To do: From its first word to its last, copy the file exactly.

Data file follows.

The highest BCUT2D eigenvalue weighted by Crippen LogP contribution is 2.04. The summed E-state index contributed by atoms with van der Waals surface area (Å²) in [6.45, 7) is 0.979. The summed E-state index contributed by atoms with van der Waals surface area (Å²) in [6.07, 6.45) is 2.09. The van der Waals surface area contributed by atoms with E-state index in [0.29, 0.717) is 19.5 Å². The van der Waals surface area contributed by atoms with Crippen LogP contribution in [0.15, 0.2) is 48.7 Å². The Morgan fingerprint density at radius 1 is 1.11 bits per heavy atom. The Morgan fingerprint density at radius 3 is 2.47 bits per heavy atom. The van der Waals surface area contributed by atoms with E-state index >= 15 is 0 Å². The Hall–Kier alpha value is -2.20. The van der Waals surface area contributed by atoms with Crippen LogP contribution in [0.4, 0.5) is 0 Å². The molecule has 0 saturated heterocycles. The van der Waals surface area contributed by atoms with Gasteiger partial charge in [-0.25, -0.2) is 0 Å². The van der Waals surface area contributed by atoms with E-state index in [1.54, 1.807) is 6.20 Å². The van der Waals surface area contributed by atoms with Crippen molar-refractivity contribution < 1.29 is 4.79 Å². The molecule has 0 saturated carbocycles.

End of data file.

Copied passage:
The highest BCUT2D eigenvalue weighted by Crippen LogP contribution is 2.04. The summed E-state index contributed by atoms with van der Waals surface area (Å²) in [6.45, 7) is 0.979. The summed E-state index contributed by atoms with van der Waals surface area (Å²) in [6.07, 6.45) is 2.09. The van der Waals surface area contributed by atoms with E-state index in [0.29, 0.717) is 19.5 Å². The van der Waals surface area contributed by atoms with Crippen LogP contribution in [0.15, 0.2) is 48.7 Å². The Morgan fingerprint density at radius 1 is 1.11 bits per heavy atom. The Morgan fingerprint density at radius 3 is 2.47 bits per heavy atom. The van der Waals surface area contributed by atoms with E-state index >= 15 is 0 Å². The Hall–Kier alpha value is -2.20. The van der Waals surface area contributed by atoms with Crippen LogP contribution in [0.4, 0.5) is 0 Å². The molecule has 0 saturated heterocycles. The van der Waals surface area contributed by atoms with Gasteiger partial charge in [-0.25, -0.2) is 0 Å². The van der Waals surface area contributed by atoms with E-state index in [1.54, 1.807) is 6.20 Å². The van der Waals surface area contributed by atoms with Crippen molar-refractivity contribution < 1.29 is 4.79 Å². The molecule has 0 saturated carbocycles.